‘Thank you, you spoke to my daughter. I understand it is not good that I lock her alone in the house and come here for work. But I have no other option. I am a single mother. My husband used to beat me, my in laws tortured me and my own parents shunned me. I was myself going to commit suicide but only for my daughter, I am alive. I cannot put her in a babysitting either. They have only day time services. Also, it is difficult to afford a maid in this meagre salary. What else can I do?
I have spoken to the HR about my condition and they have given me some respite by allowing me to go home whenever there is a crisis like the one yesterday. However, nowadays my daughter threatens me more. Hence, even the HR personnel are now hesitating to confirm me on the job. I require this job so that I can give my child a better future.’
I was thinking of this single mother who was trying to give her child a better future when her child required her care and attention the most. What could be worse than this situation? How could this lone mother handle so much pressure?
And about the child! I could only imagine what trauma she must be going through. A child who should lead an innocent, healthy life was planning to kill herself out of panic. How did the suicidal thoughts enter her mind?
Mehek wanted to give her daughter a good future but what the child was going through in the present; would it give her a healthy life in the future? Would she be able to lead a normal and happy life?
My head was heavy with all this thinking and I excused myself out of this conversation for some time.
Increasing incidents of rape, sexual abuse, violence, sexual harassment at work places, and societal pressures on women have always taken a toll of many till now. The recent Delhi incident has created terror in the minds of women. It is very difficult especially for single mothers to ward off undue attention, over friendly approach of their male counterparts and even for that matter their female counterparts who are more than necessary interested in knowing about their past lives and gossiping.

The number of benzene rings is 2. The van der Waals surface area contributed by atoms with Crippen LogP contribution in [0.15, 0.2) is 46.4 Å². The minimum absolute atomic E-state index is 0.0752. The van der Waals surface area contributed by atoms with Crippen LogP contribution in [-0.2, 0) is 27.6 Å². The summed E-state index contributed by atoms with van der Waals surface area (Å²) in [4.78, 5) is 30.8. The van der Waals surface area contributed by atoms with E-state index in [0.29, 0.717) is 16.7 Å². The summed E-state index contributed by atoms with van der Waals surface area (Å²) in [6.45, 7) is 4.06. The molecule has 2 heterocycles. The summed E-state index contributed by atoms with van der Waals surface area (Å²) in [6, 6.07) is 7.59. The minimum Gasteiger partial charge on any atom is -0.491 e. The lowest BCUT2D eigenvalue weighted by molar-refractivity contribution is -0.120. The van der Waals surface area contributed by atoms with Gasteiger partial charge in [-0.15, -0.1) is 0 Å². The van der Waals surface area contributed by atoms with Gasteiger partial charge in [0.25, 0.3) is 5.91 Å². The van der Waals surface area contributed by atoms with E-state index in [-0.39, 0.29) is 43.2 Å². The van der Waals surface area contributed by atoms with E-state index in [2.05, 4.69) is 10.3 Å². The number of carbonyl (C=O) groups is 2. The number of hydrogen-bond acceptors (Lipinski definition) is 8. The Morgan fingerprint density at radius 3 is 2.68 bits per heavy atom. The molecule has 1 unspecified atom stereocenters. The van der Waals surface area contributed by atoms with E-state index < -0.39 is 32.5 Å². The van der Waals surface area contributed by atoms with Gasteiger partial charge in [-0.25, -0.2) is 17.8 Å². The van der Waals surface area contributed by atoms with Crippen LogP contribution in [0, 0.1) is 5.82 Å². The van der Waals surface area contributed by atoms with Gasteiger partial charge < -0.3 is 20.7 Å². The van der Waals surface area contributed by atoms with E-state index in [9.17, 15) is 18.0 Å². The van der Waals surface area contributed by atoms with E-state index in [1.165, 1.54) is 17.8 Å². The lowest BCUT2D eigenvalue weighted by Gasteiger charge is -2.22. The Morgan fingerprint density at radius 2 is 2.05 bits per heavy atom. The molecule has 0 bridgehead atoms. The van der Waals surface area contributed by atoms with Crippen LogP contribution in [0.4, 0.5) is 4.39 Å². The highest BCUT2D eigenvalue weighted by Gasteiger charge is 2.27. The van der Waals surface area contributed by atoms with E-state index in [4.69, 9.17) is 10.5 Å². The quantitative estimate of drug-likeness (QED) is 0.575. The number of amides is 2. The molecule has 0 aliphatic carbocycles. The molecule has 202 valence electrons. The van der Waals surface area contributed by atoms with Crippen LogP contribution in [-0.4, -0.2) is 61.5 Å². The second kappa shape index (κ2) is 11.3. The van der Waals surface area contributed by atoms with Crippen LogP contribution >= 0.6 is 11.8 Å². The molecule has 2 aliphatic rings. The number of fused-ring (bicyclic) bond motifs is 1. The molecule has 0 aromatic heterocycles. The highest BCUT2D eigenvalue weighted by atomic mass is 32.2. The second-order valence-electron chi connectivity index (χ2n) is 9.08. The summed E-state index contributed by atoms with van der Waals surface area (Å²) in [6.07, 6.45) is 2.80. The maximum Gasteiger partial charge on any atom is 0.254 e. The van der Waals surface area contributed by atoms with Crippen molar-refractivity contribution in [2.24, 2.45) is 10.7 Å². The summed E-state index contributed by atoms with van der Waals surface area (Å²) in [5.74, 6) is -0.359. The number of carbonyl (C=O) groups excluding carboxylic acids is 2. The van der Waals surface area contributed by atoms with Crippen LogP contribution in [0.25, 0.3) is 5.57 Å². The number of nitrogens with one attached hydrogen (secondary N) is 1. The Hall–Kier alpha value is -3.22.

I do not know where Mehek is today. That 5-minute conversation made me think of the numerous Mehek’s who are striving hard to make ends meet, give their children a better future. But are they able to do so?
What is the crime of the innocent children who are left wounded with the pressures of this life at such tender ages? And especially for girl children! Loneliness, psychologically disturbed, hating their own parents, a lost childhood and a dark future! And surrounded by a society which is neither helpful nor accepts such parents and children. Beasts hounding around such women and children, ready to pounce on these vulnerable weak creatures!
My heart still races fast whenever I think of Mehek and her daughter. Where would she be? Would her daughter be alive? Will she be able to love her mother and understand her stance? Would Mehek be able to give her daughter a good future? Will her daughter be able to lead a normal and healthy life? I have no clue and my mind stops all its thinking process whenever these questions hound me.
I am still praying for Mehek and her daughter’s safety. Though traumatised by their past and present, they still are struggling to make things better!
(Note: I have purposely used a different name for the lady)